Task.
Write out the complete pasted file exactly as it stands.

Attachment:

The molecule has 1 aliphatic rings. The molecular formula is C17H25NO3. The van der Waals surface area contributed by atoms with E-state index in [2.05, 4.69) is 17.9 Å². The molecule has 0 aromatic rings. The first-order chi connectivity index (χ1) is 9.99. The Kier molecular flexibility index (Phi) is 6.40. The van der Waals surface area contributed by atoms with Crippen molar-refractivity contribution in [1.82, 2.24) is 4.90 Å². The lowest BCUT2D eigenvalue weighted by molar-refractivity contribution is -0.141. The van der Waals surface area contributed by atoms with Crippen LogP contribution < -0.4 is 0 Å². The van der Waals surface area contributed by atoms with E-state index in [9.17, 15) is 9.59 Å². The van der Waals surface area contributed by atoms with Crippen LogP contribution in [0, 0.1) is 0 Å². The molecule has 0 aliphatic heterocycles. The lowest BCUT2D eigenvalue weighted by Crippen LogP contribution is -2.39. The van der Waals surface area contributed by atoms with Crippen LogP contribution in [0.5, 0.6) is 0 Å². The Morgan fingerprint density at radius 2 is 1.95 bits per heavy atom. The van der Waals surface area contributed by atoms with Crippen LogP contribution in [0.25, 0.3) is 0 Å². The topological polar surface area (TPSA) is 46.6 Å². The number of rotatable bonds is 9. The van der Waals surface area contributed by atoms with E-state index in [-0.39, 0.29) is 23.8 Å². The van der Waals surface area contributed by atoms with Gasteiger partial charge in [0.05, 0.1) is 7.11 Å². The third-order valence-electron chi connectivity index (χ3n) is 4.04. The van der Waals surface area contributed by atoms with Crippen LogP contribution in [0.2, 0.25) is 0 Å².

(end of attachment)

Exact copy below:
The molecule has 1 aliphatic rings. The molecular formula is C17H25NO3. The van der Waals surface area contributed by atoms with E-state index in [2.05, 4.69) is 17.9 Å². The molecule has 0 aromatic rings. The first-order chi connectivity index (χ1) is 9.99. The Kier molecular flexibility index (Phi) is 6.40. The van der Waals surface area contributed by atoms with Crippen molar-refractivity contribution in [1.82, 2.24) is 4.90 Å². The lowest BCUT2D eigenvalue weighted by molar-refractivity contribution is -0.141. The van der Waals surface area contributed by atoms with Crippen LogP contribution < -0.4 is 0 Å². The van der Waals surface area contributed by atoms with E-state index in [9.17, 15) is 9.59 Å². The van der Waals surface area contributed by atoms with Crippen LogP contribution in [0, 0.1) is 0 Å². The molecule has 0 aliphatic heterocycles. The lowest BCUT2D eigenvalue weighted by Crippen LogP contribution is -2.39. The van der Waals surface area contributed by atoms with Crippen LogP contribution in [0.5, 0.6) is 0 Å². The Morgan fingerprint density at radius 2 is 1.95 bits per heavy atom. The van der Waals surface area contributed by atoms with Crippen LogP contribution in [0.25, 0.3) is 0 Å². The topological polar surface area (TPSA) is 46.6 Å². The number of rotatable bonds is 9. The van der Waals surface area contributed by atoms with E-state index in [-0.39, 0.29) is 23.8 Å². The van der Waals surface area contributed by atoms with Gasteiger partial charge in [0.05, 0.1) is 7.11 Å². The third-order valence-electron chi connectivity index (χ3n) is 4.04. The van der Waals surface area contributed by atoms with Crippen LogP contribution in [0.2, 0.25) is 0 Å².